Half Live At The Bitter End (Remastered) Biff Rose
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- 1If I Knew What Jesus Knew - Opening (Live at the Bitter End)00:25
- 2No Use Trying to Impress (Live at the Bitter End)01:32
- 3Steinway Really Builds a Piano (Live at the Bitter End)01:06
- 4Crooked Astrologer and Great Movies (Live at the Bitter End)01:59
- 5Inhale Along (Live at the Bitter End)02:26
- 6Loving the Audience (Live at the Bitter End)01:29
- 7Turn Out The Lights (Live at the Bitter End)01:08
- 8Happy Birthday Beethoven (Live at the Bitter End)01:32
- 9Wow California and Everybody's So Hip (Live at the Bitter End)01:18
- 10Understand The President (Live at the Bitter End)00:44
- 11Losing the Race and Peace (Live at the Bitter End)01:28
- 12First Miracle (Live at the Bitter End)01:34
- 13Son of God (Live at the Bitter End)01:34
- 14The Shah's Embroidered Pants (Live at the Bitter End)04:55
- 15I Get High on Resentment (Live at the Bitter End)02:29
- 16Gone Downtown (Live at the Bitter End)00:45
- 17Spiritualizing My Body (Live at the Bitter End)03:08
- 18What Would You Do (Live at the Bitter End)01:36
- 19The Reverend Performing "With a Little Help From My Friends" (Live at the Bitter End)03:10
- 20The Reverend Performing "Don't Be Cruel" (Live at the Bitter End)02:50
- 21The Reverend Performing " Please Release Me and Let Me Love Again" (Live at the Bitter End)01:00
Info for Half Live At The Bitter End (Remastered)
An odd and goofy singer/songwriter who didn't fit in any comfortable niche when he emerged in the late 1960s, New Orleans pianist Biff Rose was like a vaudeville entertainer reincarnated as a spacy hippie.
An odd and goofy singer/songwriter who didn't fit in any comfortable niche when he emerged in the late 1960s, New Orleans pianist Biff Rose was like a vaudeville entertainer reincarnated as a spacy hippie. It isn't quite accurate to call him a rock artist, but he fits in rock about as well as anywhere else. If he's remembered by rock audiences at all, it's because David Bowie covered a Rose song -- "Fill Your Heart" (co-written by Rose and Paul Williams), from Rose's 1968 debut album -- on Hunky Dory. Bowie also covered another song from that album, "Buzz the Fuzz," in live performances (it can be heard on a 1970 bootleg), and Tiny Tim did "Fill Your Heart" on the B-side of "Tiptoe Through the Tulips."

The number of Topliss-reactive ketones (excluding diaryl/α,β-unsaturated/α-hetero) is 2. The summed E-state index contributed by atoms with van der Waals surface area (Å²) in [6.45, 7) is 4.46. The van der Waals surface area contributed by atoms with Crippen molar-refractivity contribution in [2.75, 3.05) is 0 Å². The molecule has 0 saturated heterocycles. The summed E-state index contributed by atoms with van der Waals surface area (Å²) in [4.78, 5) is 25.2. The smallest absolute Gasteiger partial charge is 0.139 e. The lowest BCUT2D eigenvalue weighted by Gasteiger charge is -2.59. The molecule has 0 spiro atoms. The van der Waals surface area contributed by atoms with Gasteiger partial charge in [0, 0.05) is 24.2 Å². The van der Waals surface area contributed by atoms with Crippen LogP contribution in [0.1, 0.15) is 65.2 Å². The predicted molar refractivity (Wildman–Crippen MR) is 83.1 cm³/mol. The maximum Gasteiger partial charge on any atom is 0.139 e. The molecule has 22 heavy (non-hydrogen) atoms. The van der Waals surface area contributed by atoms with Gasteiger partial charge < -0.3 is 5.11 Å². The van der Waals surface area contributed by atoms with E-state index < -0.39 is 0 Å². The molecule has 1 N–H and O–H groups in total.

Musically, Rose was firmly in the pre-World War II camp, sounding like a Broadway songwriter with his jaunty piano and bouncy singalong melodies. These were delivered in a whiney voice that made it easy to envision scenes of cigar-chomping Tin Pan Alley publishers telling him, "We like your songs, kid. But stick to writing, we'll get someone else to sing them." Lyrically, he was a different story, with an arch and whimsical tone that both reflected and mocked the counterculture. When he sang about flowery love and idyllic free living, there were sarcastic and ironic undercurrents that made him hard to take seriously; at the same time, the words were too far out for him to get accepted by Broadway or the easy listening pop market.
There can be no doubt that Rose influenced Bowie's early-'70s work, particularly Hunky Dory, which owed something to Rose's early albums in both the quasi-musical piano styles and thorny-rose lyrics. Bowie, of course, was a much better singer and a much harder rocker. History gives certain molds and stances to artists that might not be 100-percent accurate, and some Bowie fans, as well as critics who have considered his early work unremittingly hip and cutting-edge, may find the notion -- that an effete musical satirist such as Rose affected Bowie's work -- unacceptable. Certainly, relatively few Bowie fans would enjoy Rose's albums. Listening to the 1968 Rose LP The Thorn in Mrs. Rose's Side, however, it seems an inescapable conclusion that Bowie must have enjoyed the record and played it repeatedly, so much do some of its aspects (particularly the rolling piano arrangements and chipper orchestration) resemble the production employed on Hunky Dory.
Rose achieved some renown in the late '60s via network television appearances, particularly on Johnny Carson's show, but was never more than a cult artist as far as selling records went. He recorded quite a bit throughout the '70s, totaling nearly ten albums, but wasn't heard from on record for nearly 20 years before emerging with a new album in the late '90s. (Richie Unterberger, AMG)
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